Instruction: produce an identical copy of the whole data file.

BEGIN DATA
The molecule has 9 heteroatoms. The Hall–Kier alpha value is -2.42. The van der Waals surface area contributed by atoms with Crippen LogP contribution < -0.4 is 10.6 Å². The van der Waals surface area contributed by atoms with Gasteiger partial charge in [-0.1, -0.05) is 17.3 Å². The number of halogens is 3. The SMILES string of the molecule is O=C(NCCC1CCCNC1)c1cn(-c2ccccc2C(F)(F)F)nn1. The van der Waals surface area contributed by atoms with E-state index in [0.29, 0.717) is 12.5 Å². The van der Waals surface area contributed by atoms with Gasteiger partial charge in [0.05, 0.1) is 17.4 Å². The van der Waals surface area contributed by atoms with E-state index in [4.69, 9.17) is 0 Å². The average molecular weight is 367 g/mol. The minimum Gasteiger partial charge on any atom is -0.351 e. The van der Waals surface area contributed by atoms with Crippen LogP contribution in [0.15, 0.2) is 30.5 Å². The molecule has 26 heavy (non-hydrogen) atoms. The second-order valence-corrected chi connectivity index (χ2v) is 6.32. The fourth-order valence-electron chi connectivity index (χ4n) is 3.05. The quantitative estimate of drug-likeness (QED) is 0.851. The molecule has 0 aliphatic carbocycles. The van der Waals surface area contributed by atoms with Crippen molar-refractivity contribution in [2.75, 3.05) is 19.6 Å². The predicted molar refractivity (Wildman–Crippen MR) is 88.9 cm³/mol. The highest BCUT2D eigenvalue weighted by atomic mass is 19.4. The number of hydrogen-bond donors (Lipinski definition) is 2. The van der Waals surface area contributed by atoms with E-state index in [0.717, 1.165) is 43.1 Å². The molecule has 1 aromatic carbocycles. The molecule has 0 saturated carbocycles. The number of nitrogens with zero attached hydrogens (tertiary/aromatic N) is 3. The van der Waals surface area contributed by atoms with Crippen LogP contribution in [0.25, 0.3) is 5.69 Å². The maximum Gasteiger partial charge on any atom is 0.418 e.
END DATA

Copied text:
The molecule has 9 heteroatoms. The Hall–Kier alpha value is -2.42. The van der Waals surface area contributed by atoms with Crippen LogP contribution < -0.4 is 10.6 Å². The van der Waals surface area contributed by atoms with Gasteiger partial charge in [-0.1, -0.05) is 17.3 Å². The number of halogens is 3. The SMILES string of the molecule is O=C(NCCC1CCCNC1)c1cn(-c2ccccc2C(F)(F)F)nn1. The van der Waals surface area contributed by atoms with E-state index in [0.29, 0.717) is 12.5 Å². The van der Waals surface area contributed by atoms with Gasteiger partial charge in [0.05, 0.1) is 17.4 Å². The van der Waals surface area contributed by atoms with E-state index in [4.69, 9.17) is 0 Å². The average molecular weight is 367 g/mol. The minimum Gasteiger partial charge on any atom is -0.351 e. The van der Waals surface area contributed by atoms with Crippen LogP contribution in [0.15, 0.2) is 30.5 Å². The molecule has 26 heavy (non-hydrogen) atoms. The second-order valence-corrected chi connectivity index (χ2v) is 6.32. The fourth-order valence-electron chi connectivity index (χ4n) is 3.05. The quantitative estimate of drug-likeness (QED) is 0.851. The molecule has 0 aliphatic carbocycles. The van der Waals surface area contributed by atoms with Crippen molar-refractivity contribution in [2.75, 3.05) is 19.6 Å². The predicted molar refractivity (Wildman–Crippen MR) is 88.9 cm³/mol. The highest BCUT2D eigenvalue weighted by atomic mass is 19.4. The number of hydrogen-bond donors (Lipinski definition) is 2. The van der Waals surface area contributed by atoms with E-state index in [0.717, 1.165) is 43.1 Å². The molecule has 1 aromatic carbocycles. The molecule has 0 saturated carbocycles. The number of nitrogens with zero attached hydrogens (tertiary/aromatic N) is 3. The van der Waals surface area contributed by atoms with Crippen LogP contribution in [0.25, 0.3) is 5.69 Å². The maximum Gasteiger partial charge on any atom is 0.418 e.